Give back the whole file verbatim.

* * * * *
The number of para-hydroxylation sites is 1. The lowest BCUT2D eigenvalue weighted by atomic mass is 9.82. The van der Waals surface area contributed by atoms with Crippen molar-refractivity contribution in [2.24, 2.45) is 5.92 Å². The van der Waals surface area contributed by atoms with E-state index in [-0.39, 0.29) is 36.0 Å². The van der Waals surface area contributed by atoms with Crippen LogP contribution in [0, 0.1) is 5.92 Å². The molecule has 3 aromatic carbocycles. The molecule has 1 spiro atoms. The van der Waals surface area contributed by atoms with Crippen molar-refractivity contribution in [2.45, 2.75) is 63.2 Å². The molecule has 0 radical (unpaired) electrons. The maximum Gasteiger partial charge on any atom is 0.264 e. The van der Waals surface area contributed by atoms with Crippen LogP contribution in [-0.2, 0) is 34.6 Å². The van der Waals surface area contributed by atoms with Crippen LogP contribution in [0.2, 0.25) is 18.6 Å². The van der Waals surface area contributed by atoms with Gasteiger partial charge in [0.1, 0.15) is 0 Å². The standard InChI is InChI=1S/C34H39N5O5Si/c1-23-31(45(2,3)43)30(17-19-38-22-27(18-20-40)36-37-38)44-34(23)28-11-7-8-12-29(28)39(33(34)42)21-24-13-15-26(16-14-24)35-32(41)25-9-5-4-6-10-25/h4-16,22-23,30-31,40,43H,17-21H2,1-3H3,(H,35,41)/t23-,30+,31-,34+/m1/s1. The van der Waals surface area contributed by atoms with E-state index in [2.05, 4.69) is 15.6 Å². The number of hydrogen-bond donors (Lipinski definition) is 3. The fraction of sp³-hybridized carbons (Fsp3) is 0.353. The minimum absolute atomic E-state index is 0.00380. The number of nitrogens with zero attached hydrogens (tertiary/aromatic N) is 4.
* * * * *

The number of para-hydroxylation sites is 1. The lowest BCUT2D eigenvalue weighted by atomic mass is 9.82. The van der Waals surface area contributed by atoms with Crippen molar-refractivity contribution in [2.24, 2.45) is 5.92 Å². The van der Waals surface area contributed by atoms with E-state index in [-0.39, 0.29) is 36.0 Å². The van der Waals surface area contributed by atoms with Crippen LogP contribution in [0, 0.1) is 5.92 Å². The molecule has 3 aromatic carbocycles. The molecule has 1 spiro atoms. The van der Waals surface area contributed by atoms with Crippen molar-refractivity contribution in [2.45, 2.75) is 63.2 Å². The molecule has 0 radical (unpaired) electrons. The maximum Gasteiger partial charge on any atom is 0.264 e. The van der Waals surface area contributed by atoms with Crippen LogP contribution in [-0.2, 0) is 34.6 Å². The van der Waals surface area contributed by atoms with Crippen LogP contribution in [0.2, 0.25) is 18.6 Å². The van der Waals surface area contributed by atoms with Gasteiger partial charge in [0.1, 0.15) is 0 Å². The standard InChI is InChI=1S/C34H39N5O5Si/c1-23-31(45(2,3)43)30(17-19-38-22-27(18-20-40)36-37-38)44-34(23)28-11-7-8-12-29(28)39(33(34)42)21-24-13-15-26(16-14-24)35-32(41)25-9-5-4-6-10-25/h4-16,22-23,30-31,40,43H,17-21H2,1-3H3,(H,35,41)/t23-,30+,31-,34+/m1/s1. The van der Waals surface area contributed by atoms with E-state index in [2.05, 4.69) is 15.6 Å². The number of hydrogen-bond donors (Lipinski definition) is 3. The fraction of sp³-hybridized carbons (Fsp3) is 0.353. The minimum absolute atomic E-state index is 0.00380. The number of nitrogens with zero attached hydrogens (tertiary/aromatic N) is 4.